The small village of Casalbuono in the Calore Valley hills has a long tradition of growing beans, whose fame has spread as far as Naples. The reasons for this tradition include the mild climate, influenced by the Calore River, which prevents excessive temperature swings and ensures a high nighttime humidity, as well as the exposure of the cultivated fields, well sheltered from cold north winds, and the presence of many natural springs.
Beans have been grown here for centuries. According to De Condolle, a 19th-century Swiss botanist, beans had been grown in Casalnuovo (as it was then known) since its founding in the 13th century. The seeds were brought by the inhabitants of Cesariana, a nearby Ancient Roman town, who moved to these hills in the Middle Ages. The beans grown at that time were completely different from the modern legumes. These pre-Columbian beans, of African origin (also known as black-eyed peas), were later replaced by Phaseolus vulgaris, introduced by the Spanish after their explorations of the Americas.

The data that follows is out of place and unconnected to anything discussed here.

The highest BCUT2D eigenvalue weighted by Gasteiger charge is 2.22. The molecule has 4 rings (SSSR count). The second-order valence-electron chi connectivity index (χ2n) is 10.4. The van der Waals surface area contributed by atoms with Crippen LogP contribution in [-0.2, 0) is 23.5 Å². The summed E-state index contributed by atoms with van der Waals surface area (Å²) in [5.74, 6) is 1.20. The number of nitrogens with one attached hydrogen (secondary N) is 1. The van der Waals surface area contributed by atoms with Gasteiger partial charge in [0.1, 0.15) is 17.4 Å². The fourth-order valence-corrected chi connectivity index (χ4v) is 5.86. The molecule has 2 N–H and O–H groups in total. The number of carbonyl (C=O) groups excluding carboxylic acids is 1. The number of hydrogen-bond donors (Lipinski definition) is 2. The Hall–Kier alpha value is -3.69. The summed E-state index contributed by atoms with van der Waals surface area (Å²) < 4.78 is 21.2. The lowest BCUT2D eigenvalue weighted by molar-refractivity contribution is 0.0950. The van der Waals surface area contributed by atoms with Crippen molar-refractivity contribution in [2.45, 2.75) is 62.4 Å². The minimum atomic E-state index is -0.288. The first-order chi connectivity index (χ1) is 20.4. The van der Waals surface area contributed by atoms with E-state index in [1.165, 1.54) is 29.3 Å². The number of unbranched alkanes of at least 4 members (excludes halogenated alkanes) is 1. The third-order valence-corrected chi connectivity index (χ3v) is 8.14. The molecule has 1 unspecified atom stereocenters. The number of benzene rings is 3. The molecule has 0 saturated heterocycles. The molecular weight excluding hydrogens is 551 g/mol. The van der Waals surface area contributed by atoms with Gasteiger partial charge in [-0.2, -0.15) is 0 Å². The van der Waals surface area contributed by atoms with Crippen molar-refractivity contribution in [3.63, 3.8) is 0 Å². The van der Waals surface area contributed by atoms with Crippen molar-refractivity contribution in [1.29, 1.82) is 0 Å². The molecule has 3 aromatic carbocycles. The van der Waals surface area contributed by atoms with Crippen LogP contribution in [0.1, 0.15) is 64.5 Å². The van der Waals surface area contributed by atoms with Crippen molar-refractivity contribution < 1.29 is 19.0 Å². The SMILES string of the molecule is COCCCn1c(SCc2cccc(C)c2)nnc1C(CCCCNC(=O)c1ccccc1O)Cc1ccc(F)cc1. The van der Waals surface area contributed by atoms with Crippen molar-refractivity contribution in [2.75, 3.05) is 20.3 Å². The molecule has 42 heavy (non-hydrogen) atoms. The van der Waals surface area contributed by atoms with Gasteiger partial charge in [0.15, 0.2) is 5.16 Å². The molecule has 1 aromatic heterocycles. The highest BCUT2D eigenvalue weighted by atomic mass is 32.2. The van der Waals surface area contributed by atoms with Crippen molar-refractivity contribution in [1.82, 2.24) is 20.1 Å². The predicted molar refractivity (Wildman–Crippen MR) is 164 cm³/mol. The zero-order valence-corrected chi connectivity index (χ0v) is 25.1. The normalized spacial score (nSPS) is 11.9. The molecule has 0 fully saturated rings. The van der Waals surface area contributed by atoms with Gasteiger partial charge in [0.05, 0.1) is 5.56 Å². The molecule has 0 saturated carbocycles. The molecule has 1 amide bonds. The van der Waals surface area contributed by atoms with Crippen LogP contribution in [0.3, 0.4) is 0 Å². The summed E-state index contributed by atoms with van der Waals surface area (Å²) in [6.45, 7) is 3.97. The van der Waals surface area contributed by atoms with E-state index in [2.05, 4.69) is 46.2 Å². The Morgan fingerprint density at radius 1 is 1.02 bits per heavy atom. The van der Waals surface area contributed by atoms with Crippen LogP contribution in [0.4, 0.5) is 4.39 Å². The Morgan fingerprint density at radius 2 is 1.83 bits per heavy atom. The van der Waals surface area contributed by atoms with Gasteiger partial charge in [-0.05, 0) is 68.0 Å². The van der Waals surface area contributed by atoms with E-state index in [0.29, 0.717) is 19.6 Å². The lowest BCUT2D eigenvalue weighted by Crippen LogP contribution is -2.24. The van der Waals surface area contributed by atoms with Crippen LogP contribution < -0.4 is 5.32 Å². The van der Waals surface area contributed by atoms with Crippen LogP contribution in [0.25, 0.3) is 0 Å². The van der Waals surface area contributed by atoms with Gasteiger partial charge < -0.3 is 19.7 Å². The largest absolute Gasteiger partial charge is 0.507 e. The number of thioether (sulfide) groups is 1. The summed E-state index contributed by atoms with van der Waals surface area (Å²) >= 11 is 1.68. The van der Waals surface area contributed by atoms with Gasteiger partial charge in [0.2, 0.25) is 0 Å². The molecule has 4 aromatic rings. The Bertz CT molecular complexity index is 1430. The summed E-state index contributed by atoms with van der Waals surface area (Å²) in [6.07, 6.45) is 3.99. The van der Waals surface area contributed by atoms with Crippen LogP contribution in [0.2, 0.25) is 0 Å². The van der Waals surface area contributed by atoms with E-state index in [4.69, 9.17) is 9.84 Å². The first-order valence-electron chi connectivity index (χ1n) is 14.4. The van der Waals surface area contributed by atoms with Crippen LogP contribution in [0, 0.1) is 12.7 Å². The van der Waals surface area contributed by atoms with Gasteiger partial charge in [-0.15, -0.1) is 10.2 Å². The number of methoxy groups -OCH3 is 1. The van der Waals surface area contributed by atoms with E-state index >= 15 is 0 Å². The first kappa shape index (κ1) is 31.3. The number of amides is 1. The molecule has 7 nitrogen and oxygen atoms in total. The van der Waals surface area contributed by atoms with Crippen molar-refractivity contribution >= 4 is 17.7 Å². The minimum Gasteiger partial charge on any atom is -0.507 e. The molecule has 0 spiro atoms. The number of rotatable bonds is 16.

Currently seven varieties of bean are preserved in Casalbuono, some dwarf and some climbing. Two climbing varieties are among the most interesting: the Sant’Antere, which produces kidney-shaped beans with red and brown streaks on a beige background, and the Panzariedda, with round seeds, half-white and half-beige. The climbing varieties are harder to cultivate, as they must be supported by wooden stakes or, following tradition, intercropped with tall corn plants. Their gradual flowering and ripening means they must be picked in stages. The harvesting is done manually, as are the drying and the shelling.
Every year, the people of Casalbuono hold the sagra dei fasul scucchiulariedde, the bean threshing and shelling festival. All the inhabitants used to come together every year to thresh and shell the beans, and over time the ritual turned into a village festival, keeping the same name.
The beans are one of the main ingredients in the local cuisine. Dishes are often linked to a specific variety, like tagliatelle with beans or soup (with or without pork rind), both of which use Sant’Antere.
Harvesting since August, available all year round dried
Casalbuono, Salerno province
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